Daily Prompt: oval shapes and images and ovals and ovals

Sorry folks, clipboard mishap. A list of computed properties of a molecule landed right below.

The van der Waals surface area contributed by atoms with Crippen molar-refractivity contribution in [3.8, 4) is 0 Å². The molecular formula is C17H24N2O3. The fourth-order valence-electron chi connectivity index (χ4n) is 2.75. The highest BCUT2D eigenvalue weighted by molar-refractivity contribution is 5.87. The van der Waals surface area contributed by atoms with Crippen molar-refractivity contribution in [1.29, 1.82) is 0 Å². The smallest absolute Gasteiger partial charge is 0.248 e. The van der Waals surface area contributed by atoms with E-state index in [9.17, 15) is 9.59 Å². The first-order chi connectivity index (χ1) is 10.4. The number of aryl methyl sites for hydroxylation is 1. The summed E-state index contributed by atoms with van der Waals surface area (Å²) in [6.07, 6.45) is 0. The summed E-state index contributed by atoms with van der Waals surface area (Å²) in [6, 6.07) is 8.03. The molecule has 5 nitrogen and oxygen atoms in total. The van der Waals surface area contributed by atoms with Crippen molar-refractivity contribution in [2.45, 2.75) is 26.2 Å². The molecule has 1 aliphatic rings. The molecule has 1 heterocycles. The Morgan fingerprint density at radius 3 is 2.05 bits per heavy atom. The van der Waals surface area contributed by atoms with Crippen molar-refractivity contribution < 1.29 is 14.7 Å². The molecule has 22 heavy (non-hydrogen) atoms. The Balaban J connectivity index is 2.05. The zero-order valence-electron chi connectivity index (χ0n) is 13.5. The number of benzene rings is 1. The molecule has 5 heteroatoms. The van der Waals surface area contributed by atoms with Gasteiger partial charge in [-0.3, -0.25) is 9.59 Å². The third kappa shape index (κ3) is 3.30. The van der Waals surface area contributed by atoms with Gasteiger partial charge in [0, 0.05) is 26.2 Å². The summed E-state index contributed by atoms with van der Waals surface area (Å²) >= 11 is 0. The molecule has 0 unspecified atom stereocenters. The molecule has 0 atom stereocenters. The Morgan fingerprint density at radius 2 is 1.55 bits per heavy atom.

She stared at the oval image in the oval frame. It was sort of a trigger. It was a sort of demented reaction to the meds that she had been taking ever since her daughter, Angela and one other girl had been mowed down by that careless  taxi driver. Well, it really wasn’t his fault but she needed to blame the accident on somebody. And that is what it was: An accident. This guy, the driver would be blamed for the rest of his days. If he wasn’t busy feeling guilty about the accident himself, Angela’s Mom and the others were right there in line to make him feel like he and anybody who looked like him was the scum of the earth. For the longest while, the two boys, whose fault the accident really was, got away with it. But you know what they say, “The truth always comes out.” Well, the truths don’t always come out and sometimes they sit, buried deep beneath all the other bull for almost always. But, the truth will set you free. Well, actually, the truth doesn’t ALWAYS set you free, either. Anyhow, the boys were counting on the truth to set them free because No Body or No Thing would be doing that. And that burden of guilt is pretty damn heavy. For the two the two girls and Angela’s Mom it was already too late. Angela’s Mom: She was sentenced to a lifetime of staring at oval images, mirrors and shiny things. She was especially distraught over it all and enlisted various friends to arrange oval glass and mirrors and eggs in a million different patterns that only made sense to her. Little did anybody know that one of the people hurt most by the accident was the cabby’s 12 year-old niece Kashfar. Well, she was 12 then. That would make her about 53 now. Just three weeks after the American and British girls were struck and killed; Kashfar was raped, raped for the first time. She was raped again a few weeks after that. Nobody ever found the raper or rapists, probably because she spoke up too late after the attacks. Kashfar did say that there were two boys. She said that she thought they were the same as the first two. At that, her uncle, the Taxi driver, said “The first two?”He said in Farcy, “there were others? “you didn’t tell us there were others!” She looked down, as though it were her fault. Her uncle, her favorite uncle comforted her and said, “I am so, so very sorry about it all.” Forty-one years later she told her uncle in Farcy, they were blonde-haired men, they spoke English. Nobody could really prove it. Nobody could prove that the boys were at fault but they were never going to be innocent either. The Taxi driver? He lived with the shame. The Taxi driver was attacked but the worst of it all was when he learned that Kashfar was a victim of his crimes that were not even his crimes. There certainly were enough emotional scars to go around.

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